Drug prices soar, again

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Drug prices soared last month, dealing yet another blow to poor patients.

According to the Vietnam Pharmaceutical Production and Business Association, 21 out of 60 surveyed pharmacies increased the prices on certain products in August. In Hanoi, nine locally-made drugs saw an average hike of 5.7 percent, while some drugs in Ho Chi Minh City saw a price increase of 5 percent.

Prices for 19 imported drugs included in the survey rose by 4.8 percent.

The association predicted that drug prices will continue to rise due to the impacts of the recent devaluation of the dong. The State Bank of Vietnam devalued the dong's midpoint by 2 percent against the dollar in August.

Nguyen Thi Hanh, a drugstore clerk on Dinh Cong Street of Hanoi, said some distributors have reportedly increased their prices for items including antibiotics, vitamins and tonics by 5-10 percent.

Some consumers are finding the increase to be a rather cruel reality.

Nguyen Thi Huyen spoke to Thanh Nien Weekly while shopping at a chemist's in Hanoi.

Her daughter is suffering from pneumonia, she said, as she handed over more than VND600,000 for some medicines. She said that the expenditure is equal to nearly half of her monthly income from trading vegetables on a street-side market on Minh Khai Street.

"Medicines are getting more and more expensive," Huyen said.

Patients being treated at hospitals, where the drugs are most expensive, will suffer an even bigger burden.

Nguyen Duc Thu, an official at the National Assembly's Office, said even though drug supply contracts at hospitals have gone through a bidding process, many medicines are sold for 150 to 300 percent higher than their suggested retail price.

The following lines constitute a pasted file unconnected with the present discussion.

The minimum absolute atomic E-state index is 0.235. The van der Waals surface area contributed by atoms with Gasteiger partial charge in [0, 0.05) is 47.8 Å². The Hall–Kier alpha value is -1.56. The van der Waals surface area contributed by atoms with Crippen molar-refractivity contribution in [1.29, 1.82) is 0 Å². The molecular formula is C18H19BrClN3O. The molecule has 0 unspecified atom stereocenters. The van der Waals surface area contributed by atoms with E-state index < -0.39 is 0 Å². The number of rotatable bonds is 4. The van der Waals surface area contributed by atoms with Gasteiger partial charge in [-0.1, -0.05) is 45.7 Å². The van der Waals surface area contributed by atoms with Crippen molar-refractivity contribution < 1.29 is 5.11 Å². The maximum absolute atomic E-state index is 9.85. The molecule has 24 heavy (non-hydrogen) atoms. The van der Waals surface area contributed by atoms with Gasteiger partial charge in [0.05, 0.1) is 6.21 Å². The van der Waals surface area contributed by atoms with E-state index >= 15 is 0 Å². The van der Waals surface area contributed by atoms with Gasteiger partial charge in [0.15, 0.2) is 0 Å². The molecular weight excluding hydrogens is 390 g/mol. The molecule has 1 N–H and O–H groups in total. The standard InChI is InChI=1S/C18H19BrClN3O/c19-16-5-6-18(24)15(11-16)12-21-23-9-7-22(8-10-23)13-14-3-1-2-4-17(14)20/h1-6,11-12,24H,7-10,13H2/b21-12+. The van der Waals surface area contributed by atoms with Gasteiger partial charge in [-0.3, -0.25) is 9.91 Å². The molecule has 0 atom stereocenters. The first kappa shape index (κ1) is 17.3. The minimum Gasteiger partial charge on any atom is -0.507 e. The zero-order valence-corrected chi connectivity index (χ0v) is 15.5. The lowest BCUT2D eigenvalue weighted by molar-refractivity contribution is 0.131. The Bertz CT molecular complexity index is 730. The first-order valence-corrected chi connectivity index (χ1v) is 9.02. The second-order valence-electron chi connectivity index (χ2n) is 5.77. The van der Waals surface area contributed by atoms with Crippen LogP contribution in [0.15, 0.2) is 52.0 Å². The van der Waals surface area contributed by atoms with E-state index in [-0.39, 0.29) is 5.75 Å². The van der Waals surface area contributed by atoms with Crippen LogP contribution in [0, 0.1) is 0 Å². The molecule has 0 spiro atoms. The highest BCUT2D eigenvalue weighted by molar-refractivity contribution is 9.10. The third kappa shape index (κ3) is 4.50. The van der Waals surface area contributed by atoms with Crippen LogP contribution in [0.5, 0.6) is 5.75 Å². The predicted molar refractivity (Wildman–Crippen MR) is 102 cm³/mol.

Ta Van Bang, another Vietnam Social Insurance official, said generic drugs are cheaper but many hospitals persist in selling the most expensive brands.

Heavy dependence on imports

Vietnam's pharmaceutical market is expected to experience annual growth of 25 percent, on average, and hit US$2 billion by 2012, according to the Administration of Drug Management. The average Vietnamese consumer spent $19.77 on drugs in 2009 compared to $16.45 in 2008.

However, investment in Vietnam's pharmaceutical production sector remains small. Thirty-nine pharmaceutical production projects funded by foreign entities have t aken root in Vietnam, of which 26 have come into operation, with registered capital of $302.6 million, said Deputy Minister of Health Cao Minh Quang.

None of these projects relate to material production which, administration officials said, are mostly imported.

Domestic companies mainly produce medicines for common ailments, while specialized items like antiviral and cancer drugs are mostly imported.

Vietnam spent $828 million on importing pharmaceutical products in the first eight months of 2010, a year-on-year increase of 17.5 percent, according to the General Statistics Office.

Experts said the state should offer more preferential treatment to pharmaceutical firms to encourage them to pour more investment into the sector.

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